NewsCovering Kern County


New report shows religious hate crimes on rise in Bakersfield

Posted at 5:41 PM, Nov 13, 2019
and last updated 2019-11-13 20:41:08-05

BAKERSFIELD, Calif. — According to the FBI from 2017 to 2018 reported hate crimes have decreased in the U.S. but their data also shows that religious hate crimes are rising in Bakersfield.

So I spoke to one man about the religious hate crime he said he experienced right outside of the Habit Burger Grill three years ago and how his story showcases the changes that still need to happen here in Bakersfield.

"I should kill you know I am going to kill you right now," Sikh community member, Balmeet Singh said.

Those five words, shaped a life memory of trauma.

"I was at a Habit Burger and you know I was walking outside and a man approached me and said threatening things to me like go back to your country you know you're trying to blow up this country," Singh said.

Singh, who is a member of the Bakersfield Sikh community said back in September of 2016, he was a victim of a religious hate crime right outside of the Habit Burger Grill on California Avenue.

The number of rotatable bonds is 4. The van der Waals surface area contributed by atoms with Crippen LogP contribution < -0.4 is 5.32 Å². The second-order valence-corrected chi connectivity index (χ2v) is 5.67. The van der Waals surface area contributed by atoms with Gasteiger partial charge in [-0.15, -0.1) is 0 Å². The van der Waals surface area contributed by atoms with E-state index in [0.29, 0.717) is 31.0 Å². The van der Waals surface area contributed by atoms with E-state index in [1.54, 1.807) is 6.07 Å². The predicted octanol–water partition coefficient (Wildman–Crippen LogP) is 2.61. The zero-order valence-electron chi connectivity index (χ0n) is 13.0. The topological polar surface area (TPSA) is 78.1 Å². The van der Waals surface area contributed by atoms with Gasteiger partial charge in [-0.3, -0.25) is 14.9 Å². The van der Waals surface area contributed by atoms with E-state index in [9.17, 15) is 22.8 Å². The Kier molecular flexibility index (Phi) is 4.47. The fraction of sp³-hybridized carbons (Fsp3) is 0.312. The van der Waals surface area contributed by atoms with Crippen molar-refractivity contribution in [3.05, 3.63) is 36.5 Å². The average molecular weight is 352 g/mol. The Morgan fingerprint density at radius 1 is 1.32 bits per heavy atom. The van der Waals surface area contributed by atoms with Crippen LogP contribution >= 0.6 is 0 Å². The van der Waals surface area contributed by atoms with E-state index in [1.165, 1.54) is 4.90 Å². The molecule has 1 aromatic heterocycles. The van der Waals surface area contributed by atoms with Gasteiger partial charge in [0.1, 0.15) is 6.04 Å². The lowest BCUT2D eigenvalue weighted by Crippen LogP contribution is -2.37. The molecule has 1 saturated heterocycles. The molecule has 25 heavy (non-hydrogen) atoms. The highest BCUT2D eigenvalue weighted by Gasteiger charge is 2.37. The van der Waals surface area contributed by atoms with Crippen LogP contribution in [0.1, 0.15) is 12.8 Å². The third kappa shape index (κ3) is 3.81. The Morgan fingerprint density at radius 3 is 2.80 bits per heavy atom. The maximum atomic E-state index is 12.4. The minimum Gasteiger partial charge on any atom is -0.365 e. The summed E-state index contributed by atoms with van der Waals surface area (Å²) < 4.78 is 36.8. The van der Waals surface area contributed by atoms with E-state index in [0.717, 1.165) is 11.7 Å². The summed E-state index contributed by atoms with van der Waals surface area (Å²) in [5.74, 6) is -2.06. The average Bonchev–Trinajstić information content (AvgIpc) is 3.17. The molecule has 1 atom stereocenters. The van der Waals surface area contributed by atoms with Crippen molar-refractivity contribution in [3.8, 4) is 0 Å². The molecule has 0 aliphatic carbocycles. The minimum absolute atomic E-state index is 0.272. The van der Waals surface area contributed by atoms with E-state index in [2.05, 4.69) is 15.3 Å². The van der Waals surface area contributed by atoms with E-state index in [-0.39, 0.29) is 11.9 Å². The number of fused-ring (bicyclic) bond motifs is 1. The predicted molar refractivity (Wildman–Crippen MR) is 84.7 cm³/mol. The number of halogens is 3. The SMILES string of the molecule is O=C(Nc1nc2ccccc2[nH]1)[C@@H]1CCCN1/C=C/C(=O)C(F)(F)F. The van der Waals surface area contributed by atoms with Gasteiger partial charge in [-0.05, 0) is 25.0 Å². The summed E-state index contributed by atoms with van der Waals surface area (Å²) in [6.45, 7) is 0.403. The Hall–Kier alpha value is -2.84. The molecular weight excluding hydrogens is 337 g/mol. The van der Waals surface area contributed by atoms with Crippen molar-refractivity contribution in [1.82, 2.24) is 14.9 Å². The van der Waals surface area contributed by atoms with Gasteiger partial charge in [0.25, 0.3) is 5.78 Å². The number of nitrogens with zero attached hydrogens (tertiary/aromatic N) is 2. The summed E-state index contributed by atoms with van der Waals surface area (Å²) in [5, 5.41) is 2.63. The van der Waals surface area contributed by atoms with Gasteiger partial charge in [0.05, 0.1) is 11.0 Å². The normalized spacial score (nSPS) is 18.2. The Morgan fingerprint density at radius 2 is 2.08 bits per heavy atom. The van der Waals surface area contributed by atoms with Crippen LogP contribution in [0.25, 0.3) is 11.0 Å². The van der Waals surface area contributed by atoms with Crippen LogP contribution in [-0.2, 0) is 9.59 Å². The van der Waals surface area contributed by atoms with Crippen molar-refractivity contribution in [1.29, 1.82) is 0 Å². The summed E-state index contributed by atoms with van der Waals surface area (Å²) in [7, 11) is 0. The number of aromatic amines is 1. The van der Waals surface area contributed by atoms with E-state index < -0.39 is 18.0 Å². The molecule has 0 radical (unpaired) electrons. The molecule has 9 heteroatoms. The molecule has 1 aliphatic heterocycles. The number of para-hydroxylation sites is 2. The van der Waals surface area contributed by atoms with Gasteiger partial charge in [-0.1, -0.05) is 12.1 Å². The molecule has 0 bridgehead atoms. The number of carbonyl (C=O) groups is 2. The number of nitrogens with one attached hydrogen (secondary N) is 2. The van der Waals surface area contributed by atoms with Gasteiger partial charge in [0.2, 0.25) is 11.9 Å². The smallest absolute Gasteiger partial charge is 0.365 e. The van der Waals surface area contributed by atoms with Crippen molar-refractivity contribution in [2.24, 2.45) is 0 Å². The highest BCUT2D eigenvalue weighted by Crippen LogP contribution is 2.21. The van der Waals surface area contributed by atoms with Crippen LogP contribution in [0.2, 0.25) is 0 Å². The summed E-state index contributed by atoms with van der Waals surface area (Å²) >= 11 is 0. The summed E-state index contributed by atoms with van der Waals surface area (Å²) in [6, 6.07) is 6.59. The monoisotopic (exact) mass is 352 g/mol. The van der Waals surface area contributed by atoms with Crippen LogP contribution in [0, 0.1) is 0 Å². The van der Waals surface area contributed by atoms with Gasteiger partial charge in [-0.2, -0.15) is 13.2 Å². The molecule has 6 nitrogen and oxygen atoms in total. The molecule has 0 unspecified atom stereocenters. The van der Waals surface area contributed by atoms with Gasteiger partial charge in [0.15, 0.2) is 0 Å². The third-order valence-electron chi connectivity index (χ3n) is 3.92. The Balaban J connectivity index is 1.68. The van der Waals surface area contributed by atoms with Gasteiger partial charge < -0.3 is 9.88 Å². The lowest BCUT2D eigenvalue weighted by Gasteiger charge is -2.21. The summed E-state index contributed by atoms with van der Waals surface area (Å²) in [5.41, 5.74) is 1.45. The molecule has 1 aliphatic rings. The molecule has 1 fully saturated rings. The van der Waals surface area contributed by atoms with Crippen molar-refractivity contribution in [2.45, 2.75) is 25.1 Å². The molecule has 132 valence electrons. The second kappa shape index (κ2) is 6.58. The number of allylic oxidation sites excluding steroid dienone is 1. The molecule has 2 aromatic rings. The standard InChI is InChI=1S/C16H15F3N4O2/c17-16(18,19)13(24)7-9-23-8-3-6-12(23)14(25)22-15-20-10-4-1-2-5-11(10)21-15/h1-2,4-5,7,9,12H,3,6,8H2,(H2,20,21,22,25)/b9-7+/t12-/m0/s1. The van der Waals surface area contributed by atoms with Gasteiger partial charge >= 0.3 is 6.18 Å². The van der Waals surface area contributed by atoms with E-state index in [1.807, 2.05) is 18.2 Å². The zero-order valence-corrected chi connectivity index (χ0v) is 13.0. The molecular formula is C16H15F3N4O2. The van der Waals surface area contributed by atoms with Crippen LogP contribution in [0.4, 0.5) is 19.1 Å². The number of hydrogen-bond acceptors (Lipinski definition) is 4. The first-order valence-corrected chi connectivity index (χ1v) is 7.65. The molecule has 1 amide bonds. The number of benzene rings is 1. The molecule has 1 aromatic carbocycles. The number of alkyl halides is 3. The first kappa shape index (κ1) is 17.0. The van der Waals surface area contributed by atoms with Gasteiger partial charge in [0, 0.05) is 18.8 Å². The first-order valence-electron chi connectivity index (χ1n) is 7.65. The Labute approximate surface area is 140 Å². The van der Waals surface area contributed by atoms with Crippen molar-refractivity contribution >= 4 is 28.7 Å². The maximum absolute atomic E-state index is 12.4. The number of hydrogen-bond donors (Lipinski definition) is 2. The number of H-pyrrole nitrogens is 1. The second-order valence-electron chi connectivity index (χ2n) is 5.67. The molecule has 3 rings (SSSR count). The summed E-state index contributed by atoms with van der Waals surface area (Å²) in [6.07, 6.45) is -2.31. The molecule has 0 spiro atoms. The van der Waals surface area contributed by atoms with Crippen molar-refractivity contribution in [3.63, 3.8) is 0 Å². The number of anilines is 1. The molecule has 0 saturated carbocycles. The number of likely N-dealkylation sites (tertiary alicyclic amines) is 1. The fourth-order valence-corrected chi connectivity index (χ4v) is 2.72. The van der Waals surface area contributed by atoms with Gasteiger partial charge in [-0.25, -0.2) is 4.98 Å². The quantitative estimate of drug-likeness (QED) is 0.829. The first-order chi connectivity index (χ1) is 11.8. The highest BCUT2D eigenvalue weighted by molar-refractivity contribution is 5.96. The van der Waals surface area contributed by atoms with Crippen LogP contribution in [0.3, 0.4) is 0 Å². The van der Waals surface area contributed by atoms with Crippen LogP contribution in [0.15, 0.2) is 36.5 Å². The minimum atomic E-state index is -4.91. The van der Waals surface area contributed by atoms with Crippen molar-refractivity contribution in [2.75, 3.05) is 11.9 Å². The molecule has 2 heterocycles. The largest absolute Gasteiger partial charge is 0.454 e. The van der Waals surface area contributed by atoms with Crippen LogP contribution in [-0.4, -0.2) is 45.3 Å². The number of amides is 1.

"He ultimately threw a drink on my face, and he sped away and it was a very traumatic experience for me," Singh said.Singh said even though it was a traumatic experience for him, sadly it was not a shocking one.

"We have a large minority population and we also have a very real and dangerous history with racism here," Singh said.
Even though the FBI's latest data from 2017 and 2018 shows that hate crime reports are decreasing slightly in the U.S.

In Bakersfield data shows hate crimes related religion have increased from zero reports to six in one year.

However, Singh said that data is not representing the reality of the current climate he lives in.

"There are many who are unaware of how to access and navigate law enforcement of how to outreach and why it's important to report what happened," Singh said.

Singh said many members of the Sikh community stay silent because of frustrations surrounding reporting process requirements and the language barrier between them and law enforcement officials.

Bakersfield police said anyone can call 9-1-1 and ask for language services for assistance, but Singh said fear is also part of why voices like his are kept quiet.

"You know if I share something will I become a greater target, will my family become a target," Singh said.

Of the 10 hate crimes that the Bakersfield Police Department documented in 2018, six of those were related to religion based off the FBI's report.

As our cameras were rolling these two men decided to drive by and shout religious slurs out at Singh.

"It is reality today and I don't know what more I can share," Singh said.

On the positive side the federal report shows hate crimes related to race, ethnicity, ancestry and sexual orientation have decreased in Bakersfield overall.

However, Singh said his story represents the changes that still need to happen in Kern County.

"Please don't be a bystander, please if you see something happening say it, report it," Singh said.